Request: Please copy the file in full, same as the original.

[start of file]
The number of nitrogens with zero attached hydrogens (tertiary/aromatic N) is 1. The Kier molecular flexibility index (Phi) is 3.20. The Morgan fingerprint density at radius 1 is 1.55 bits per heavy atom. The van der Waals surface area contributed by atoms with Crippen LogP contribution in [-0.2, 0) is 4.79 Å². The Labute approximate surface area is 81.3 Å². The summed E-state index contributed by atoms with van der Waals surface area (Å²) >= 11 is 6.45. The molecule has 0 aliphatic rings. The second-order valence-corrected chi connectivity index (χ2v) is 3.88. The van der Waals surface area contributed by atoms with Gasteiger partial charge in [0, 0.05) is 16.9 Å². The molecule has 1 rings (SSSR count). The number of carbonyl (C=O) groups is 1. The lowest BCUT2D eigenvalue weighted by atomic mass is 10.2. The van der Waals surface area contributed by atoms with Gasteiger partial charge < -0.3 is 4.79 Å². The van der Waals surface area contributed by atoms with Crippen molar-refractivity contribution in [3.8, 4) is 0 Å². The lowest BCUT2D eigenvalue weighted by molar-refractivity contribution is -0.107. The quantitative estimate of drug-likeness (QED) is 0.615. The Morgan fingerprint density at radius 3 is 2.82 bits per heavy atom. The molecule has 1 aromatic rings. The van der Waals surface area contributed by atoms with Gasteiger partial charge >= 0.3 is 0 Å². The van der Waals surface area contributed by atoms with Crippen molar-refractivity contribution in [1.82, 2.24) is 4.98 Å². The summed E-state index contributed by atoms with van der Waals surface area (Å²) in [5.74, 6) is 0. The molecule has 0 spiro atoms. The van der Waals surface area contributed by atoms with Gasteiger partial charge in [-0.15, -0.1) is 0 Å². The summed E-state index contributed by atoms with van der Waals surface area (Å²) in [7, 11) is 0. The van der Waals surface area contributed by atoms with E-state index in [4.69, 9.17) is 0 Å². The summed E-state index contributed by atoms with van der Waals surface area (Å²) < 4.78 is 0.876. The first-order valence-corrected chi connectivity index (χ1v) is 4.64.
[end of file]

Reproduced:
The number of nitrogens with zero attached hydrogens (tertiary/aromatic N) is 1. The Kier molecular flexibility index (Phi) is 3.20. The Morgan fingerprint density at radius 1 is 1.55 bits per heavy atom. The van der Waals surface area contributed by atoms with Crippen LogP contribution in [-0.2, 0) is 4.79 Å². The Labute approximate surface area is 81.3 Å². The summed E-state index contributed by atoms with van der Waals surface area (Å²) >= 11 is 6.45. The molecule has 0 aliphatic rings. The second-order valence-corrected chi connectivity index (χ2v) is 3.88. The van der Waals surface area contributed by atoms with Gasteiger partial charge in [0, 0.05) is 16.9 Å². The molecule has 1 rings (SSSR count). The number of carbonyl (C=O) groups is 1. The lowest BCUT2D eigenvalue weighted by atomic mass is 10.2. The van der Waals surface area contributed by atoms with Gasteiger partial charge < -0.3 is 4.79 Å². The van der Waals surface area contributed by atoms with Crippen molar-refractivity contribution in [3.8, 4) is 0 Å². The lowest BCUT2D eigenvalue weighted by molar-refractivity contribution is -0.107. The quantitative estimate of drug-likeness (QED) is 0.615. The Morgan fingerprint density at radius 3 is 2.82 bits per heavy atom. The molecule has 1 aromatic rings. The van der Waals surface area contributed by atoms with Gasteiger partial charge >= 0.3 is 0 Å². The van der Waals surface area contributed by atoms with Crippen molar-refractivity contribution in [1.82, 2.24) is 4.98 Å². The summed E-state index contributed by atoms with van der Waals surface area (Å²) in [5.74, 6) is 0. The molecule has 0 spiro atoms. The van der Waals surface area contributed by atoms with Gasteiger partial charge in [-0.15, -0.1) is 0 Å². The summed E-state index contributed by atoms with van der Waals surface area (Å²) in [7, 11) is 0. The van der Waals surface area contributed by atoms with E-state index in [4.69, 9.17) is 0 Å². The summed E-state index contributed by atoms with van der Waals surface area (Å²) < 4.78 is 0.876. The first-order valence-corrected chi connectivity index (χ1v) is 4.64.